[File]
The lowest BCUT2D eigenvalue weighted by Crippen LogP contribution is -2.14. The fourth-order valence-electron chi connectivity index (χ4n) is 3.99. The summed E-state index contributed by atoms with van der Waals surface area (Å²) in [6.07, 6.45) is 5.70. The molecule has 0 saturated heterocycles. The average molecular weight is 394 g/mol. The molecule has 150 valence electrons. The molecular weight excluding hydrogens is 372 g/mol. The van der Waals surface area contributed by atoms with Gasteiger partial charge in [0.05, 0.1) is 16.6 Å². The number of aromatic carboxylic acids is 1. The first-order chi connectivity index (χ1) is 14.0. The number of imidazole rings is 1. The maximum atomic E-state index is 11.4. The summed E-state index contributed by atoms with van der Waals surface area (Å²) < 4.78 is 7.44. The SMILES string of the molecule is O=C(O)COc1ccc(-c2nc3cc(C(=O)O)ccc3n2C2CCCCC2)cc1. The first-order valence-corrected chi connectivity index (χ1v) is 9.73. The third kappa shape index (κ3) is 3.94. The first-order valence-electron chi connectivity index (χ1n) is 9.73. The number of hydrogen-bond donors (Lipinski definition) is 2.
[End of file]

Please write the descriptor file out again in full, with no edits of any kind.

The lowest BCUT2D eigenvalue weighted by Crippen LogP contribution is -2.14. The fourth-order valence-electron chi connectivity index (χ4n) is 3.99. The summed E-state index contributed by atoms with van der Waals surface area (Å²) in [6.07, 6.45) is 5.70. The molecule has 0 saturated heterocycles. The average molecular weight is 394 g/mol. The molecule has 150 valence electrons. The molecular weight excluding hydrogens is 372 g/mol. The van der Waals surface area contributed by atoms with Gasteiger partial charge in [0.05, 0.1) is 16.6 Å². The number of aromatic carboxylic acids is 1. The first-order chi connectivity index (χ1) is 14.0. The number of imidazole rings is 1. The maximum atomic E-state index is 11.4. The summed E-state index contributed by atoms with van der Waals surface area (Å²) < 4.78 is 7.44. The SMILES string of the molecule is O=C(O)COc1ccc(-c2nc3cc(C(=O)O)ccc3n2C2CCCCC2)cc1. The first-order valence-corrected chi connectivity index (χ1v) is 9.73. The third kappa shape index (κ3) is 3.94. The first-order valence-electron chi connectivity index (χ1n) is 9.73. The number of hydrogen-bond donors (Lipinski definition) is 2.